Co-Organizer David Farmer Explains Bad Macros and Good Macros

Co-Organizer Kent Morrison Gets Happy Hour Started

Co-Organizer Kent Morrison Gets Happy Hour Started


AIM Textbook Workshop – Day 4

I did the last technical discussion in the morning, walking everybody through using the mbx script to generate images for the HTML version of the sample-book example.  We broke into small groups after break and I had a high-level technical discussion with Duanne Nykamp and Jim Fowler about representing mathematical expressions so that they could be employed meaningfully in interactive exercises.  Think Kahn Academy.

We are meeting in space that is part of Fry’s Electronics corporate headquarters (John Fry is a major sponsor of AIM).  The building also houses his collection of rare mathematics and science books.  So after lunch we had a tour hosted by AIM’s librarian, Ellen Heffelfinger.  We began with a copy of Euclid’s Elements from 1482 (printing press is c. 1454).  Then we moved on to books like Newton’s Principia Mathematica and a selection by other authors, such as, say, Galileo.  Simply incredible.  Photos tomorrow, most likely — too late tonight.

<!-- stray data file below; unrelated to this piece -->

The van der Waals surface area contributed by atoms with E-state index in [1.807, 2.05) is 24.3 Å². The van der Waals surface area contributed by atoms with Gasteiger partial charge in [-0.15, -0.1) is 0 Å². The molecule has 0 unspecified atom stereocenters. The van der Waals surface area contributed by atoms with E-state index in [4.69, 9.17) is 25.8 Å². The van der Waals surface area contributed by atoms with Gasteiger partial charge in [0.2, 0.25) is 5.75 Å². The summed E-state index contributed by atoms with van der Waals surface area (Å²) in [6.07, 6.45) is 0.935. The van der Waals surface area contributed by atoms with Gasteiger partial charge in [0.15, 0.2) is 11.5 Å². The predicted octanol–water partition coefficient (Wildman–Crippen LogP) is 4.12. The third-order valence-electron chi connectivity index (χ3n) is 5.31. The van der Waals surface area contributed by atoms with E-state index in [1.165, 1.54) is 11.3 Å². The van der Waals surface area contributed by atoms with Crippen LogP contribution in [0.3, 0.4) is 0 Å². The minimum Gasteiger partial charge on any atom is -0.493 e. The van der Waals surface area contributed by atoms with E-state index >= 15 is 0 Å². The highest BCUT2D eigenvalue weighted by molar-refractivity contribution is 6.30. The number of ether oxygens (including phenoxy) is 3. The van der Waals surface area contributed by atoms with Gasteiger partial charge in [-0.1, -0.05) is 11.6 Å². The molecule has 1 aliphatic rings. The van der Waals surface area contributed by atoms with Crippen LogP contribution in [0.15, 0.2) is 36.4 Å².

Afternoon began with an excellent discussion about licensing.  Perhaps one of the more valuable things we have done.

Bob Plantz, a retired computer science professor, living north of San Francisco, came down to visit us in the afternoon.  He’s writing a book about assembly language programming on the Raspberry Pi, using MathBook XML.  It was very nice of him to visit, and great for everybody to meet an Internet collaborator in the flesh.  A small group took Bob up to Palo Alto for dinner at the So Gong Dong Tofu House.    We capped off the day with a drive-by of Steve Job’s house.